About 12 years ago, we were at the stage of saying, "Holy Crap! Lookit all the free biogas they're making in China!
Now, 12 years later, we're at the stage of studying the implementation of this in Canada. A few biogas and composting plants are slated for the Montreal area: one each in Laval and Longueuil, and a few in Montreal.
One of the affected Longueuil "Agglomeration" cities, Brossard, is not on board with the $930,000 study, because they have not had a chance to review the preliminary report. Which is just weird.
The illustration above represents something like what the Longueuil facility will look like.
These plants are going to process table scraps and other organic material to produce methane gas which will be used in turn to generate electricity for sale to Hydro Quebec. Reports state that each of the Longueuil and Montreal (Ville d'Anjou) plants, estimated to cost about $30 million each, will process about 100,000 tons per year of scraps and organic material and produce 3.8 MW of power capacity, enough to supply the electrical needs of 2000 families.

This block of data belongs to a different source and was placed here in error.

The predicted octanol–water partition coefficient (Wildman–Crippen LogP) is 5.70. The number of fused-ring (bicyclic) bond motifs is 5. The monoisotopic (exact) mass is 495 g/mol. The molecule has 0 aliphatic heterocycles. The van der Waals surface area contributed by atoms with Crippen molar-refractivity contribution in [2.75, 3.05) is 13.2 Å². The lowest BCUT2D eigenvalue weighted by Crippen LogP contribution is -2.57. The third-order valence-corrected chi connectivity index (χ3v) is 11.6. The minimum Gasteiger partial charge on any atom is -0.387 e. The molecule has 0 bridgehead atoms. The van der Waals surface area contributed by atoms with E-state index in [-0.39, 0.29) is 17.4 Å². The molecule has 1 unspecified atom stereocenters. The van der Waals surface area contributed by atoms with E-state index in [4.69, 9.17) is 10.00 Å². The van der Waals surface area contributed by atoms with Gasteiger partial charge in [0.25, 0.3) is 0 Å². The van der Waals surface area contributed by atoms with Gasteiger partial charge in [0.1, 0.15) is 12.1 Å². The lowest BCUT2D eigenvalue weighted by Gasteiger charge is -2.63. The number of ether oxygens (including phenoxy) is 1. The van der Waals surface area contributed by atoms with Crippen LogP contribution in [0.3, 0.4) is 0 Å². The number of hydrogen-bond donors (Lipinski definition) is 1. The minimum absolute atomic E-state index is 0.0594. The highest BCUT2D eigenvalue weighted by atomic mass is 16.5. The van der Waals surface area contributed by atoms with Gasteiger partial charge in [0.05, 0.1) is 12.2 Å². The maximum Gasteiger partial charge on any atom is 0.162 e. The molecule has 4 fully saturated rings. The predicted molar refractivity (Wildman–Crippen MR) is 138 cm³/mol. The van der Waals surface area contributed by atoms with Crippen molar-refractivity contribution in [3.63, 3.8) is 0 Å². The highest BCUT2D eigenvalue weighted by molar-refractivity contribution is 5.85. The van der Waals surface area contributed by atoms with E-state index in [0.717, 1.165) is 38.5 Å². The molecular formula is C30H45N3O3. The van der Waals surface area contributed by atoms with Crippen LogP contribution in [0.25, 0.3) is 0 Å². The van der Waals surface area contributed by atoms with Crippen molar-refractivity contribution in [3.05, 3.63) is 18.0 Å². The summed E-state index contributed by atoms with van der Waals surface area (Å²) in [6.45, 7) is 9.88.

Public information on these projects is scant. The numbers vary from report to report.
Considering that the principles of biogas digestion are basic enough that small scale units can be largely self-installed on any Chinese peasant's family farm, one wonders why so much studying is needed.
One also wonders why such comparatively small projects are being conceived. And, what about sewage? How much power could be generated with all the sewage that is produced in a large metropolitan area?